4 of 4 people found the following review helpful
Beyond the Nirvana comparisons, Bush actually rock.,
This review is from: Sixteen Stone (Audio CD)
Let's get it out of the way first; without Nirvana, Bush wouldn't have existed. There. I said it. Now you can enjoy this album for all it should be. See, those comparisons to Kurt Cobain & co absolutely dogged Bush throughout the early part of their career and the truth is this band actually released some top rock material in their own right. This, their debut album, is an absolutely great post grunge rock LP.
Think "In Utero", then replace Kurt Cobain's loathing for fame with Gavin Rossdale's semi wanting fame but semi not wanting to deal with everything he knows will (and did) come with it, and you'll be on the right track.
Standout tracks on this lp include Everything Zen (with a cracking verse and chorus), the sublime Comedown (and acoustic version is even better) as well as the awe-inspiring Glycerine, which the band really turned into a centerpiece during live shows. Glycerine is among the best songs of the nineties and Bush at their best.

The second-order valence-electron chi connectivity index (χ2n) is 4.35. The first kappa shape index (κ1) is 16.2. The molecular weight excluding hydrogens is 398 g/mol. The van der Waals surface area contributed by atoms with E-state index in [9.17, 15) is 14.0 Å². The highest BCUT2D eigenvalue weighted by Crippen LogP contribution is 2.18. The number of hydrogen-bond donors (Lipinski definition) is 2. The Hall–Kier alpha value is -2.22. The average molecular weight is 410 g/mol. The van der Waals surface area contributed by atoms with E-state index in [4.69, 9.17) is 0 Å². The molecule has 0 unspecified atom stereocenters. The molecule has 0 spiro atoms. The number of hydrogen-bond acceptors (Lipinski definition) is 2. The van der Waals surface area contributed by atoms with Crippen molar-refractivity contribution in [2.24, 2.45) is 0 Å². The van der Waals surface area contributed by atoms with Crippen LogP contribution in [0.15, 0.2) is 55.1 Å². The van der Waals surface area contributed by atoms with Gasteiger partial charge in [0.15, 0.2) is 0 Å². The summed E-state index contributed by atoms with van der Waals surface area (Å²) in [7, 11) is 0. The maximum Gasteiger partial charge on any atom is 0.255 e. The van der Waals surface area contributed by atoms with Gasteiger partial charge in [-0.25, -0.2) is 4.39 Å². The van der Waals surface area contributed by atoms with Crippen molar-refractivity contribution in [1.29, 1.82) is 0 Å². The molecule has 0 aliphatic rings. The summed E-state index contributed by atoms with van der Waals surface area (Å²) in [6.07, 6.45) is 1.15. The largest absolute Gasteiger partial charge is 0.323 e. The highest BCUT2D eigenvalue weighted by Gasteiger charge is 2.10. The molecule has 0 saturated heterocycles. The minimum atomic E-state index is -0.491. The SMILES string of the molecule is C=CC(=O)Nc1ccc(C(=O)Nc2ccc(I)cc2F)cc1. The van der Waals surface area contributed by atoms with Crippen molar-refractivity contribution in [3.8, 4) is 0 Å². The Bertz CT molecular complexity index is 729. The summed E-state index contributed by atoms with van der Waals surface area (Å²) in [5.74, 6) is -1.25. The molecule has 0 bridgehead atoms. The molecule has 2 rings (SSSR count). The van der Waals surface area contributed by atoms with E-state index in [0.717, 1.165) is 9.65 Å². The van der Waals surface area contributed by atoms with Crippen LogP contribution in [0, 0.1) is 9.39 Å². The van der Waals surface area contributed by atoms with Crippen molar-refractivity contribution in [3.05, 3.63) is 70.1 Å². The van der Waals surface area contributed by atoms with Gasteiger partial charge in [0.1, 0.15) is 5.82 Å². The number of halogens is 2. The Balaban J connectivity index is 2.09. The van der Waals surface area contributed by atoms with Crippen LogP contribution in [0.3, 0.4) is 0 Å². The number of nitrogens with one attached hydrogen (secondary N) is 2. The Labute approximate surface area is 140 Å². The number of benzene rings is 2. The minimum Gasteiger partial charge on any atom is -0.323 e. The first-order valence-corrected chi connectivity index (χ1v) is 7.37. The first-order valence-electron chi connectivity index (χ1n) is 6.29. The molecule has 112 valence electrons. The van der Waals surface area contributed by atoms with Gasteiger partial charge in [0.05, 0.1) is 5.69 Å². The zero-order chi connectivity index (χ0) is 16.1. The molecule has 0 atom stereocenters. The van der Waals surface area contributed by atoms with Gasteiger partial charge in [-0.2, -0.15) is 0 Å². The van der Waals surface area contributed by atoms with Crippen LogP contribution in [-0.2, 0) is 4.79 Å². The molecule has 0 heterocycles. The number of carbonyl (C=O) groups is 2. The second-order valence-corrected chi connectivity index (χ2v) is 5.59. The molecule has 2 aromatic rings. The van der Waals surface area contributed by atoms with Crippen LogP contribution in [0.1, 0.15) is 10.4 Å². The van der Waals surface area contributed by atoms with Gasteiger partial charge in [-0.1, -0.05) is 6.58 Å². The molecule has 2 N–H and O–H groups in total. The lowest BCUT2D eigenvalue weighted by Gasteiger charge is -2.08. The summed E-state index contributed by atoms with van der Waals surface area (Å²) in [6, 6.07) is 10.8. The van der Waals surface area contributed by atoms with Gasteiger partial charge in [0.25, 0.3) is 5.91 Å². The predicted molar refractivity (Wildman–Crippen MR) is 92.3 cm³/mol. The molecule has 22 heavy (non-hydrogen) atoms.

Then we get two unexpected highlights. Machinehead, which features arguably the catchiest chorus this side of Nevermind, and the incredible Little Things. Not incredible for it's riffs (Everything Zen is undoubtedly superior here) but rather incredible for it's lyrics. That's right, pretty boy Gaving Rossdale can actually write fantastic lyrics. In the era of self-contradicting, commercial hating grune, Rossdale kicked into a high gear on this track with some superbly understated lyrics:
"I'd die in your arms/If you were dead too"
"Here comes a lie/We will always be true"
"The cupboard is empty, we really need food/But summer is winter and you always knew"
Bush went on to deliver Razorblade Suitcase in 1996, an album which took huge influence from Nirvana's "In Utero" lp and again features some quality tracks bogged down by the inevitable Nirvana comparisons it drew. Before experimenting with their own sound on the decent The Science of Things in 1998 and delivering the album of their careers on 2001's Golden State (check that out). The band returned suprisingly in 2010 with The Sea Of Memories, another great album.
Sixteen Stone is the sound of a very underrated rock band finding their feet and features some of the best rock of the nineties, period.